Understand, you are having the optimizer set a parameter that's going to remain static until you run the optimizer again (say in 6 months). But the market is constantly changing between these 6-month intervals, so your trading cannot be based on 6-month static parameters.

Some indicators like MACD are intrinsically adaptive over time. It has "memory" that compares the past with the present and suggests a short-term future trend. That's a plus. But most prototype (older) indicators are not adaptive. You need to either create adaptive indicators out of them, or you need to use their modern equivalents that have been updated to be adaptive.

The other usage for static parameters (which the optimizer sets) is to set conditional probabilities which steer robust statistical algorithms. For example, when you set a trailing stop, there's a statistical chance you could set it too high and not sell soon enough, or too low and sell it too soon. So you're using the static parameters to set your "risk" by specifying a probability that steers your statistical algorithm which determines the appropriate trailing stop price to sell. My point is that your statistical algorithm is adaptive; whereas, your probability risk parameter is not. Let what's adaptive steer the actual trading.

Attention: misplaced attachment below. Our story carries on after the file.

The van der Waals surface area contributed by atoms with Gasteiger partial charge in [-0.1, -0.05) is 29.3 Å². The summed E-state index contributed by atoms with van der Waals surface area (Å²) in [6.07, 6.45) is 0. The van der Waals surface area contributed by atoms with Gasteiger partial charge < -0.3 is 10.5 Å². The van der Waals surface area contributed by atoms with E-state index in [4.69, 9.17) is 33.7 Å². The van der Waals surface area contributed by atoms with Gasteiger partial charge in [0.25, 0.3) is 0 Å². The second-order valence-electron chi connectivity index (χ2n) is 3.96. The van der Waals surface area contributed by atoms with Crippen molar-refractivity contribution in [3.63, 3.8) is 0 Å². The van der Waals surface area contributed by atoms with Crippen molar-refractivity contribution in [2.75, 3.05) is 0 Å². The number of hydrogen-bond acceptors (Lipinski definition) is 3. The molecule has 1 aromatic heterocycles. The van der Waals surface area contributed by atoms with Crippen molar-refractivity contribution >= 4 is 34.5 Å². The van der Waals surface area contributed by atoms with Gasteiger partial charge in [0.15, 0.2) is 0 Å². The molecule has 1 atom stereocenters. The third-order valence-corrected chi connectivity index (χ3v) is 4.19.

Use static parameters to "tune" adaptive indicators that in turn make the trading decisions. Never use static parameters to make trading decisions directly.
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more clearly understand the theory and mathematics behind over-optimization and why it is harmful.

Every engineer tries to improve her designs to make them work as good as possible in the real world. The same goes for a system developer and her trading systems.

There is one important difference between an engineer who creates some machinery and the strategy developer: The world an engine lives in usually does not change much, and therefore is rather predictable.

A financial price series on the other hand is mostly noise, a true random walk with some minor deviations that are the true and only trading opportunities. And these deviations also change all the time. This means any design and any change to the design based on some "example data" (data form the past, data used in a backtest) has a high risk to *not work* in the future (on new data, on unseen data).